Triad, NC-- What would you do? A tornado is on the ground and headed for your neighborhood. Do you have a plan?
Tornadoes have become too painfully real in our country and our own backyard. One ripped through Lexington last November and killed a little girl and her grandmother. The record number of tornadoes and deaths over the last twelve months should have you thinking through your escape routes.
But what if you're at a concert, in the hospital, or at church or other public places? You're not thinking about a natural disaster procedure at a concert or ballgame.
One disastrous weather event at a state fair recently got our attention and lawsuits claim the organizers didn't have an effective plan to warn people. Seven people died. It happened in seconds right before the band, Sugarland, was supposed to take the stage at the Indiana State Fair.
Seeing the images of that weather disaster sends chills down the spine of Winston-Salem Dash VP of Operations, Ryan Manuel.
"I thought to myself, God, what would happen if we had one in our stadium? I started calling around to talk to some stadiums and people were just starting to plan it and talk about it."
The images of so many deadly tornadoes hitting urban population centers are driving a powerful conversation to save lives.
Chris Corl, Event Services Director at the Joel Coliseum said, "If it gets to the point that we need the act to come off stage just because we may need somebody to implement an evacuation, we'll tell them to take an early intermission."
"We err on the side of caution. If there's going to be a tornado watch and something sneaking up on us, we're ready to pull the trigger immediately", said Ryan Manuel of BB&T Ballpark in Winston- Salem.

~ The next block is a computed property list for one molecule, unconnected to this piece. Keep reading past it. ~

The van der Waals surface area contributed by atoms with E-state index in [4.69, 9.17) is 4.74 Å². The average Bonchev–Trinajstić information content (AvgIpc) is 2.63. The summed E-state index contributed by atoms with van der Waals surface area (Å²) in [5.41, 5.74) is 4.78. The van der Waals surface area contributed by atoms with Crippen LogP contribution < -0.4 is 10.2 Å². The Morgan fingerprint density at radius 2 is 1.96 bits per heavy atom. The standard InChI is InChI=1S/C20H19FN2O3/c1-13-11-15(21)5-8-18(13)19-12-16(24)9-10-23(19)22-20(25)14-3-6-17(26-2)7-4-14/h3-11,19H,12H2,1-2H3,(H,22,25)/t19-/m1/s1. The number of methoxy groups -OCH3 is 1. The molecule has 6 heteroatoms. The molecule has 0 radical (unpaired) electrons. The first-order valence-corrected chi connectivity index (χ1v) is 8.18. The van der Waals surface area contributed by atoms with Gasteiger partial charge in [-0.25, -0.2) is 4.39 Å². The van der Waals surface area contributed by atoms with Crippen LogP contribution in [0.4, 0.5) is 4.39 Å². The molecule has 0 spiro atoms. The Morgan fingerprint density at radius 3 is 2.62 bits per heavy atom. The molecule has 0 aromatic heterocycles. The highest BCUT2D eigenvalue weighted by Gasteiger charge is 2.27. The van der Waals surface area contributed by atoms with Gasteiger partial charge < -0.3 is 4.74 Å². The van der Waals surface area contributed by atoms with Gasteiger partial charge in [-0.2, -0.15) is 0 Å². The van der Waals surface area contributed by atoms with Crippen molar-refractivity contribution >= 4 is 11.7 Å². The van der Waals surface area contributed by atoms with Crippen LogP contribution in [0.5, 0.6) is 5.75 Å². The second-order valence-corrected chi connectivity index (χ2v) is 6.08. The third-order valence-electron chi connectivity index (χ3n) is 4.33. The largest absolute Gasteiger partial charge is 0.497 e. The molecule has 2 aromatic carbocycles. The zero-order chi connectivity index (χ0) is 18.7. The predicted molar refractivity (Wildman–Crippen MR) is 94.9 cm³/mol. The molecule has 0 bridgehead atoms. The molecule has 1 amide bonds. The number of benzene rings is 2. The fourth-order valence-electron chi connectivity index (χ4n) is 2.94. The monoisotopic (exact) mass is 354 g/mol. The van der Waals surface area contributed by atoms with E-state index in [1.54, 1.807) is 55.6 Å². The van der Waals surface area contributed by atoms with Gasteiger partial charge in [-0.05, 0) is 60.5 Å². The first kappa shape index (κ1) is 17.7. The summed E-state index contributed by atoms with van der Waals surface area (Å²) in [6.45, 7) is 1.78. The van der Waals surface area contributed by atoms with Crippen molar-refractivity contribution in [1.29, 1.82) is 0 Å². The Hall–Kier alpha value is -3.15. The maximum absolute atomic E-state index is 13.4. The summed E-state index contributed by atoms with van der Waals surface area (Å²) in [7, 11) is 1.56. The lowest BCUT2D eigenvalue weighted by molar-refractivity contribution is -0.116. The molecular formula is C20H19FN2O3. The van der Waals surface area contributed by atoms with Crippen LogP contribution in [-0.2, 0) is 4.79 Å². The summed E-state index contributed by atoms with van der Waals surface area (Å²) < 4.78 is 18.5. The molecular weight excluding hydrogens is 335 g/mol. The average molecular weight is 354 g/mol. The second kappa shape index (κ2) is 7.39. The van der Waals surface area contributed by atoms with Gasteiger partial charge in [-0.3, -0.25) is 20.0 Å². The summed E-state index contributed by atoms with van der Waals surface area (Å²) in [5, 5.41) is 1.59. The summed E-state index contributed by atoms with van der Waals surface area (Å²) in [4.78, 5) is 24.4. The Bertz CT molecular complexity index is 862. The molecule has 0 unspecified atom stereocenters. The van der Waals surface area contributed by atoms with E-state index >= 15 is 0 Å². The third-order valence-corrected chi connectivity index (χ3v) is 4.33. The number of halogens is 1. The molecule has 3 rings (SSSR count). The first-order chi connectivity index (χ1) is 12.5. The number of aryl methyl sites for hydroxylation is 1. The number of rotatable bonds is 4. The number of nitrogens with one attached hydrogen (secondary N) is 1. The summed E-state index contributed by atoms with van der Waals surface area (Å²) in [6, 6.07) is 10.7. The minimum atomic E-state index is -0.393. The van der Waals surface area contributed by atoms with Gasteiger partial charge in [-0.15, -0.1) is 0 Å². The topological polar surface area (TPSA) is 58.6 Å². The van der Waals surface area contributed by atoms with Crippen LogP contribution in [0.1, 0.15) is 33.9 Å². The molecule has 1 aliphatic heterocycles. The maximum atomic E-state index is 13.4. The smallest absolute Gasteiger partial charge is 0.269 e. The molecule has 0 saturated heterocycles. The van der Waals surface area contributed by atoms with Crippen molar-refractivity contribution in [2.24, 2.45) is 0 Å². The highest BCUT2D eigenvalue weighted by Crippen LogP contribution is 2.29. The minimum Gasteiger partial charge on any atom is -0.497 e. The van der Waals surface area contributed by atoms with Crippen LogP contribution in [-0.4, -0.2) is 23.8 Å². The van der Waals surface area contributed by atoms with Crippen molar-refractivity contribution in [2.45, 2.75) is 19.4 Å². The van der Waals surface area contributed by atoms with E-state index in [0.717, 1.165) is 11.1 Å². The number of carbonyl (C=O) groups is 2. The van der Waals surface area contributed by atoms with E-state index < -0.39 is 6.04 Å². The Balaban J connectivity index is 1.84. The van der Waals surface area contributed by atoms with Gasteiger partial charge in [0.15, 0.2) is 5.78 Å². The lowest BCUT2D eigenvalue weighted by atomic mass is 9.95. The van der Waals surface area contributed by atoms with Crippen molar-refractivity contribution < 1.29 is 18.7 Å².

Perhaps the trigger wasn't pulled in time in Indiana, when seven people were killed and close to sixty Sugarland fans were injured.
At BB&T Ballpark, the Dash organization has detailed emergency plans, not only for getting people out but some severe weather may call for keeping people in for shelter.
The Joel Coliseum has similar emergency plans that they keep updating and re-evaluating.
"Every time something new comes up, we try to find the hole that we have that could have been exposed and just fill them all in", said Corl.
And it's one thing when your plan is just about keeping people safe. Things get far more complicated when the facility in harm's way is a hospital.
"We had a tornado actually come within a mile of one of our facilities in northern High Point, explained Jody Moore, the Emergency Director for Cone Health.
Cone Health has a whole storage unit filled with emergency equipment for different scenarios.
"We do have focus plans around tornadoes, active shooters, mass casualty situations, those are things hospitals really want to prepare for," said Moore.
The one thing that ties all disasters together is acting early enough and fast enough. Lives will be saved. It's something local television stations have a responsibility to do and sometimes, it's not popular.
Jody Moore said, "I commend you for breaking into the Duke Championship game to tell us there was a tornado warning because that's what's right. Whether who wins or loses, it's all about who's safe.
News 2 also reached out to the Greensboro Coliseum and the Greensboro Grasshoppers to see what plans they have in place. The Coliseum chose not to be a part of our story. The Greensboro Grasshoppers have evacuation and shelter plans similar to the Dash and the BB&T Ballpark.
The Red Cross provides a resource for business and schools to prepare for disasters. It's called the Red Cross Ready Rating Program.
WFMY News 2